All were released in HO/00 scale. Today, that seems a little odd – it equates to around 1/76 and Airfix already produced several popular aircraft kits in 1/72, so, why didn’t they do the same with these tanks? No-one is entirely certain, but it seems most likely that this was related to the fact that in the late 1950s, a large proportion of Airfix kits were accessories for HO/00 model railways. The very first small figures the company released, Civilians, were intended for use on model railways and produced in the same scale. When Airfix started releasing sets of military figures in 1961, they kept to the same scale. So, it probably seemed to make sense to also make their tanks to the same scale which equates to around 1/76.

Nowadays, that makes Airfix tank kits oddballs amongst the majority of 1/72 AFVs. However, I am keen to see if one of the very first Airfix tanks, released almost sixty years ago is any good. This is the Vintage Classics edition released in 2019 and featuring artwork from 1963.


The M4 was one of the most important and widely produced of all tanks of World War Two; only the Russian T-34 was produced in greater numbers. A large proportion of early M4 production was sent to Britain where this tank was given the name Sherman. The name was later formally adopted by the US Army and led to the practice of naming US tanks after American Generals.

The success of the German Blitzkrieg in 1940 shocked the US military into accepting that the tanks they currently had were less than ideal for modern mechanized warfare. Although America was not at that time involved in the war, work immediately began on the design of a new tank. The outcome was the M3 (with variants known as Lee and Grant), a tall, cumbersome design with a one-man turret mounting a small calibre gun and the main armament, a 75mm cannon, mounted in a sponson in the hull. Suspension was derived from the previous M2 light tank, the VVSS (Vertical Volute Spring Suspension) type with three sets of bogies on each side, each with two rubber-tyred roadwheels. The M3 was a stopgap design and work immediately began on a tank using the same lower hull, engine, transmission, suspension and running gear but with a main gun mounted in a revolving turret.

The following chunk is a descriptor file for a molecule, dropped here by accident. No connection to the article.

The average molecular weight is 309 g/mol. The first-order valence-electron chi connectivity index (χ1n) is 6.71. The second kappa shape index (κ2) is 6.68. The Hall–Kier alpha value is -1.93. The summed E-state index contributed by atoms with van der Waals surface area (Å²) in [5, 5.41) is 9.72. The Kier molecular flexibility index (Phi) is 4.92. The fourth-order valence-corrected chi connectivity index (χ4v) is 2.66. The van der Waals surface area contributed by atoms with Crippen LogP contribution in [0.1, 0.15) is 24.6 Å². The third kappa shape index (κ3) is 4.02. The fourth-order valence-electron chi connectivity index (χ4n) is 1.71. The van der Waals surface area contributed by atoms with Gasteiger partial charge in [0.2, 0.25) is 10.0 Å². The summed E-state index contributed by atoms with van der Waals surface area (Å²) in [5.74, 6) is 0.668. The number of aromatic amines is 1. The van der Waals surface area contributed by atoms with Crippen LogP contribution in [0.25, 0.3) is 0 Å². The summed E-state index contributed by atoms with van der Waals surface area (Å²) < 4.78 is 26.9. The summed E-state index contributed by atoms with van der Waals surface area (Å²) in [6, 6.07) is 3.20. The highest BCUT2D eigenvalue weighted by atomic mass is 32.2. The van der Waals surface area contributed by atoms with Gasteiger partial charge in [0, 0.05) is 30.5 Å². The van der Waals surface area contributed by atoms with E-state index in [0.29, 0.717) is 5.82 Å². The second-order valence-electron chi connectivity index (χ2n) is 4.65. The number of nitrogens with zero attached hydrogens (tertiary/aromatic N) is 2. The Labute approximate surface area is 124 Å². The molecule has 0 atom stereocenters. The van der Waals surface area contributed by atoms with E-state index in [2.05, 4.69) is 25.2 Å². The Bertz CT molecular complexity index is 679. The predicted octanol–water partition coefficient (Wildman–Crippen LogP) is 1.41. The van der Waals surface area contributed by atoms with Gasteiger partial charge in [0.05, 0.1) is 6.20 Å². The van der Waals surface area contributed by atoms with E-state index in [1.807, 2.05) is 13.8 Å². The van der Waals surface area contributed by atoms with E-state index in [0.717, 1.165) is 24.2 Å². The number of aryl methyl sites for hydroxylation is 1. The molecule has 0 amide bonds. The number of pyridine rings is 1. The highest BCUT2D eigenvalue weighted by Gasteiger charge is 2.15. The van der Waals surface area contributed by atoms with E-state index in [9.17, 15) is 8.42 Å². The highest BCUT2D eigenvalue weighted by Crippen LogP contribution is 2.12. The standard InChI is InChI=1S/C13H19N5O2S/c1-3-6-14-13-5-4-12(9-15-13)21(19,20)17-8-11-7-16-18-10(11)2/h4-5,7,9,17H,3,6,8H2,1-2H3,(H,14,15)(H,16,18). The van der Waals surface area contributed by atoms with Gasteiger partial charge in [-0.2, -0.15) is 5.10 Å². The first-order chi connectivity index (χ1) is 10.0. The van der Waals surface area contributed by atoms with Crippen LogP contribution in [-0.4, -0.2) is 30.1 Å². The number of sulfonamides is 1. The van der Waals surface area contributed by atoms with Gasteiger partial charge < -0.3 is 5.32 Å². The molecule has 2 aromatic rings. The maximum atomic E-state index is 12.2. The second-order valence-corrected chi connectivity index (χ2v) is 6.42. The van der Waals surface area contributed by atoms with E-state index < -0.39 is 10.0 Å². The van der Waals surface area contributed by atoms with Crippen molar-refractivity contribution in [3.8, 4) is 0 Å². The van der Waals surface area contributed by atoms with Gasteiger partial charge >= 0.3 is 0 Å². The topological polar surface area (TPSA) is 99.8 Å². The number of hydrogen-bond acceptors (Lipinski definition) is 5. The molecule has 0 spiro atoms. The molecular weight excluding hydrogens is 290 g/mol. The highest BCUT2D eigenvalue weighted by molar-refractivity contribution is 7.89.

An US M4A1 Sherman in Tunisia

The outcome was the M4, first produced in February 1942. The initial version was the M4A1, with a distinctive cast hull looking a little like an upturned bath-tub and a three-man turret mounting a 75mm main gun. Later versions were upgraded to the new M1 76mm main gun. The 400 hp petrol engine gave good performance but its fuel tanks provided a notable fire hazard.

This was followed by the M4A2, with a hull constructed from flat plates of welded steel and a GM diesel engine. The M4A3 was similar but equipped with a new liquid-cooled Ford V8 500 hp petrol engine. The M4A4 (which is what I think this kit portrays) was introduced in July 1942 and was equipped with the original 75mm main gun and the astonishing Chrysler A57 Multibank engine, essentially five Chrysler inline six-cylinder petrol car engines arranged round a central shaft. This massive and complex engine meant that the rear hull on this variant was slightly longer.

M4A4 Shermans being produced at the Chrysler Plant in 1942. The tank on the right is an M3.

Over 7,000 examples of the M4A4 were manufactured between July 1942 and November 1943 by the Chrysler Corporation. This version was supplied in large numbers to both Britain and Russia and smaller numbers were also used by the US Army. In addition to being used by Russian forces on the Eastern front, this type of Sherman saw action in Sicily and Italy as well as during the invasion of Normandy.

There are a bewildering number of Sherman variants and even within tanks of the same type there are significant differences in things like mantlets, hatches, the transmission cover at the front of the hull and the rear deck. This shouldn’t be surprising given that Sherman production was carried out at eleven separate plants in the United States and the rush to production meant that whatever components were to hand were used.

In many ways, the Sherman was a great tank – it was mechanically reliable, powerful engines gave it good performance, it was roomy inside and its relatively low weight (just over thirty tons) and narrow width made it easy to transport. It was also provided with a gyroscopically stabilised main gun, an innovation in World War Two that theoretically made firing on the move more accurate, though the system proved to be less than 100% reliable.

A British Sherman Mark V in operation in Sicily, 1943

The main problem was that, while this was a good design in 1941, it was no match for German tanks and tank destroyers that began to appear from late 1942. Its 75mm cannon was not capable of penetrating the frontal armour on tanks such as the Panther and Tiger while its own frontal armour was vulnerable to penetration by a range of late-war German tank and anti-tank weapons. As the war progressed, the Sherman was provided with more powerful main guns, improved armour and diesel engines until, by 1945 it had evolved into a formidable fighting vehicle.